Bastoy is an open prison with inmates left to keep their jobs while serving time. 30% of Norway’s prisons are open, with Bastoy considered the best. “More prisons should be open ― almost all should be. We take as many as we can here, but there isn’t room for everyone,” says Bastoy’s “governor,” Tom. The island houses 115 men overseen by 70 staff members.

“There’s a perception that, ‘Oh, this is the lightweight prison; you just take the nice guys for the summer-camp prison.’ But in fact, no. Our guys are into, pardon my French, some heavy shit. Drugs and violence. And the truth is, some have been problematic in other prisons but then they come here, and we find them easy. We say, ‘Is that the same guy you called difficult?’ It’s really very simple: Treat people like dirt, and they will be dirt. Treat them like human beings, and they will act like human beings,” Tom says.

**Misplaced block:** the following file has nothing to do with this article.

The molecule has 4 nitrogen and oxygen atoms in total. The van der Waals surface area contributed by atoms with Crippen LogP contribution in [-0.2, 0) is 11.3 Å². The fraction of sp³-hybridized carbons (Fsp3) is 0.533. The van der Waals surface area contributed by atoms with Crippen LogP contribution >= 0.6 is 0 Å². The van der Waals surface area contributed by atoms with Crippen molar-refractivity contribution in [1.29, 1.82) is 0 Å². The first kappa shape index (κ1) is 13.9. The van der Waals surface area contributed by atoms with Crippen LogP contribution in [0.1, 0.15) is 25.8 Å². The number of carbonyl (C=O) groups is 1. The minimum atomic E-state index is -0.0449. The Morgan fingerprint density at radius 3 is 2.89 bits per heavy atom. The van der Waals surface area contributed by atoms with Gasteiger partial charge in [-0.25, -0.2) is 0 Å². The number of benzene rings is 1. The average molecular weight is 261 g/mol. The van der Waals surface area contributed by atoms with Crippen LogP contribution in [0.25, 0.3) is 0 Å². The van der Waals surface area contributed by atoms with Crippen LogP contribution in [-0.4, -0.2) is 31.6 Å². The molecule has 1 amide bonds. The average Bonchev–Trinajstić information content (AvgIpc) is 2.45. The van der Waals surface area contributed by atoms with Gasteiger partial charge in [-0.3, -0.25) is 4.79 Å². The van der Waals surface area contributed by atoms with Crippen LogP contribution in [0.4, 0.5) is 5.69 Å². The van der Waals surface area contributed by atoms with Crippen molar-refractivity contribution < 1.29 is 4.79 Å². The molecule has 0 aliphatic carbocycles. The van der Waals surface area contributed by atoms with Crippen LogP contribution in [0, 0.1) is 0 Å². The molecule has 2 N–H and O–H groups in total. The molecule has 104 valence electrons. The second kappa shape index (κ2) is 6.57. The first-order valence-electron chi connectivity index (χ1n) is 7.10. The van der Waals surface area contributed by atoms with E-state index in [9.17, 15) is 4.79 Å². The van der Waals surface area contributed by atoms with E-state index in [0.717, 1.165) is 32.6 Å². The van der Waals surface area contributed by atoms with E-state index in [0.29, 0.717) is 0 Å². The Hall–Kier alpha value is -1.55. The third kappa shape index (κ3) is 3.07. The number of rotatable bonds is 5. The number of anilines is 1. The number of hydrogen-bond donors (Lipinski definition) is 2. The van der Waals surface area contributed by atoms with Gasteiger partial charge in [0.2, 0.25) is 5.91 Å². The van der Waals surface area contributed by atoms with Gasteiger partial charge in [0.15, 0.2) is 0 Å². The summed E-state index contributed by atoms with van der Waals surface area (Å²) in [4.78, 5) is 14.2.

The governor told Baz that the system is definitely humane. “We wandered through the forest, past grazing horses, a breeding area for birds, a greenhouse and a barbecue pit where men can cook lunch. Prisoners live in shared houses that resemble log cabins. The delicious smell of burning firewood wafted through the air, and South Africa’s Robben Island sprang to mind. Bastoy is the opposite of its doppelgänger: not a dark, evil twin but the humane edition of that prison-island hellhole,” Dreisinger writes. Tom took her to the supermarket, and she found out that there are phone booths on the island, although Tom wanted internet and mobile phones available to inmates.